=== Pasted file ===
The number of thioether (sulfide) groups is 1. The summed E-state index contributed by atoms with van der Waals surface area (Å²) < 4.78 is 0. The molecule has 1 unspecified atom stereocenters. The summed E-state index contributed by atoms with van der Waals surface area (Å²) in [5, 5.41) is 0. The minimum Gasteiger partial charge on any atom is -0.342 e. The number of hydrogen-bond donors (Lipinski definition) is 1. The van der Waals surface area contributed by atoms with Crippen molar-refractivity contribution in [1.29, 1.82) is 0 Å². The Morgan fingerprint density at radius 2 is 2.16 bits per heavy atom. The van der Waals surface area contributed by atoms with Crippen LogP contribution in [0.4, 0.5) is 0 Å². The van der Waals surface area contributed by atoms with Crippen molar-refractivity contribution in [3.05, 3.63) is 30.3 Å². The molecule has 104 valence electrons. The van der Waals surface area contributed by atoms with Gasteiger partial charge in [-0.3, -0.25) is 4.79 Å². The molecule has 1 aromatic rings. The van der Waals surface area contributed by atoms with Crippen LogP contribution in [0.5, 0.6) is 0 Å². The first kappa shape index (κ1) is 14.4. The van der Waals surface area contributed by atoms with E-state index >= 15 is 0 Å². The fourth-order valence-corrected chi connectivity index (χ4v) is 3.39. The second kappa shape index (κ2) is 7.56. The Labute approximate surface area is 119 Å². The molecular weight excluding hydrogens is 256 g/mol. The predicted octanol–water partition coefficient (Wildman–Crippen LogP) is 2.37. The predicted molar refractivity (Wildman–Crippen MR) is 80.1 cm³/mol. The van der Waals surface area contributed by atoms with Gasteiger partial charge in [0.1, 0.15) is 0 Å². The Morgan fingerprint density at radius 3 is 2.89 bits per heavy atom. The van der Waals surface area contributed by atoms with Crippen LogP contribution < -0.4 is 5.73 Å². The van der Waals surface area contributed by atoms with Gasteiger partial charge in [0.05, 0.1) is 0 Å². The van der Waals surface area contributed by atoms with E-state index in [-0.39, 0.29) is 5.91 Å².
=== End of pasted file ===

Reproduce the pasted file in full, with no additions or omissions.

The number of thioether (sulfide) groups is 1. The summed E-state index contributed by atoms with van der Waals surface area (Å²) < 4.78 is 0. The molecule has 1 unspecified atom stereocenters. The summed E-state index contributed by atoms with van der Waals surface area (Å²) in [5, 5.41) is 0. The minimum Gasteiger partial charge on any atom is -0.342 e. The number of hydrogen-bond donors (Lipinski definition) is 1. The van der Waals surface area contributed by atoms with Crippen molar-refractivity contribution in [1.29, 1.82) is 0 Å². The Morgan fingerprint density at radius 2 is 2.16 bits per heavy atom. The van der Waals surface area contributed by atoms with Crippen LogP contribution in [0.4, 0.5) is 0 Å². The van der Waals surface area contributed by atoms with Crippen molar-refractivity contribution in [3.05, 3.63) is 30.3 Å². The molecule has 104 valence electrons. The van der Waals surface area contributed by atoms with Gasteiger partial charge in [-0.3, -0.25) is 4.79 Å². The molecule has 1 aromatic rings. The van der Waals surface area contributed by atoms with Crippen LogP contribution in [0.5, 0.6) is 0 Å². The first kappa shape index (κ1) is 14.4. The van der Waals surface area contributed by atoms with E-state index >= 15 is 0 Å². The fourth-order valence-corrected chi connectivity index (χ4v) is 3.39. The second kappa shape index (κ2) is 7.56. The Labute approximate surface area is 119 Å². The molecular weight excluding hydrogens is 256 g/mol. The predicted octanol–water partition coefficient (Wildman–Crippen LogP) is 2.37. The predicted molar refractivity (Wildman–Crippen MR) is 80.1 cm³/mol. The van der Waals surface area contributed by atoms with Gasteiger partial charge in [0.1, 0.15) is 0 Å². The Morgan fingerprint density at radius 3 is 2.89 bits per heavy atom. The van der Waals surface area contributed by atoms with Crippen LogP contribution < -0.4 is 5.73 Å². The van der Waals surface area contributed by atoms with Gasteiger partial charge in [0.05, 0.1) is 0 Å². The van der Waals surface area contributed by atoms with E-state index in [-0.39, 0.29) is 5.91 Å².